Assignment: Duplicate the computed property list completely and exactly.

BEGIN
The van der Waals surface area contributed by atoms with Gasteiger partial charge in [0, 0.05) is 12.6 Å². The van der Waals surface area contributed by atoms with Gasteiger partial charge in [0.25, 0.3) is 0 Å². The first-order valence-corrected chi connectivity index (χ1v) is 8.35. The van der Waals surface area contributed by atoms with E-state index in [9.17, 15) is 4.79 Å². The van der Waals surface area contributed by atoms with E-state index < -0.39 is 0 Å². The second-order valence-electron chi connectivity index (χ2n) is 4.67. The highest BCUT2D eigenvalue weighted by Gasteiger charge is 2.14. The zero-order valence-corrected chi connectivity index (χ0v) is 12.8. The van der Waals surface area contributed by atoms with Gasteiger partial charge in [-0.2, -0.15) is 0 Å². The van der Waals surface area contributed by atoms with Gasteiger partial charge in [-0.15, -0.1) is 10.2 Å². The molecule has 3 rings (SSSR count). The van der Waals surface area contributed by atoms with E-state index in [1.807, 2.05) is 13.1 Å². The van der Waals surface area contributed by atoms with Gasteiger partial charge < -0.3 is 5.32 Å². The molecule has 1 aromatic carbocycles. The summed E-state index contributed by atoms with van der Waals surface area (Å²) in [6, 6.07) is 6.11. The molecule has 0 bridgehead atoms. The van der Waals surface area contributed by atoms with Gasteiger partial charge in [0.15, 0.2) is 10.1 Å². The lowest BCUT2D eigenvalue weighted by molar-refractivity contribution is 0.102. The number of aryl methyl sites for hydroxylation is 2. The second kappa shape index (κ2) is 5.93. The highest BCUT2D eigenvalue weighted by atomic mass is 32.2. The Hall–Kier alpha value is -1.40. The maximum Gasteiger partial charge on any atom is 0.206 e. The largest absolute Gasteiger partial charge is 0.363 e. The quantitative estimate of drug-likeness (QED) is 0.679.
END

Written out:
The van der Waals surface area contributed by atoms with Gasteiger partial charge in [0, 0.05) is 12.6 Å². The van der Waals surface area contributed by atoms with Gasteiger partial charge in [0.25, 0.3) is 0 Å². The first-order valence-corrected chi connectivity index (χ1v) is 8.35. The van der Waals surface area contributed by atoms with E-state index in [9.17, 15) is 4.79 Å². The van der Waals surface area contributed by atoms with E-state index < -0.39 is 0 Å². The second-order valence-electron chi connectivity index (χ2n) is 4.67. The highest BCUT2D eigenvalue weighted by Gasteiger charge is 2.14. The zero-order valence-corrected chi connectivity index (χ0v) is 12.8. The van der Waals surface area contributed by atoms with Gasteiger partial charge in [-0.2, -0.15) is 0 Å². The van der Waals surface area contributed by atoms with Gasteiger partial charge in [-0.15, -0.1) is 10.2 Å². The molecule has 3 rings (SSSR count). The van der Waals surface area contributed by atoms with E-state index in [1.807, 2.05) is 13.1 Å². The van der Waals surface area contributed by atoms with Gasteiger partial charge < -0.3 is 5.32 Å². The molecule has 1 aromatic carbocycles. The summed E-state index contributed by atoms with van der Waals surface area (Å²) in [6, 6.07) is 6.11. The molecule has 0 bridgehead atoms. The van der Waals surface area contributed by atoms with Gasteiger partial charge in [0.15, 0.2) is 10.1 Å². The lowest BCUT2D eigenvalue weighted by molar-refractivity contribution is 0.102. The number of aryl methyl sites for hydroxylation is 2. The second kappa shape index (κ2) is 5.93. The highest BCUT2D eigenvalue weighted by atomic mass is 32.2. The Hall–Kier alpha value is -1.40. The maximum Gasteiger partial charge on any atom is 0.206 e. The largest absolute Gasteiger partial charge is 0.363 e. The quantitative estimate of drug-likeness (QED) is 0.679.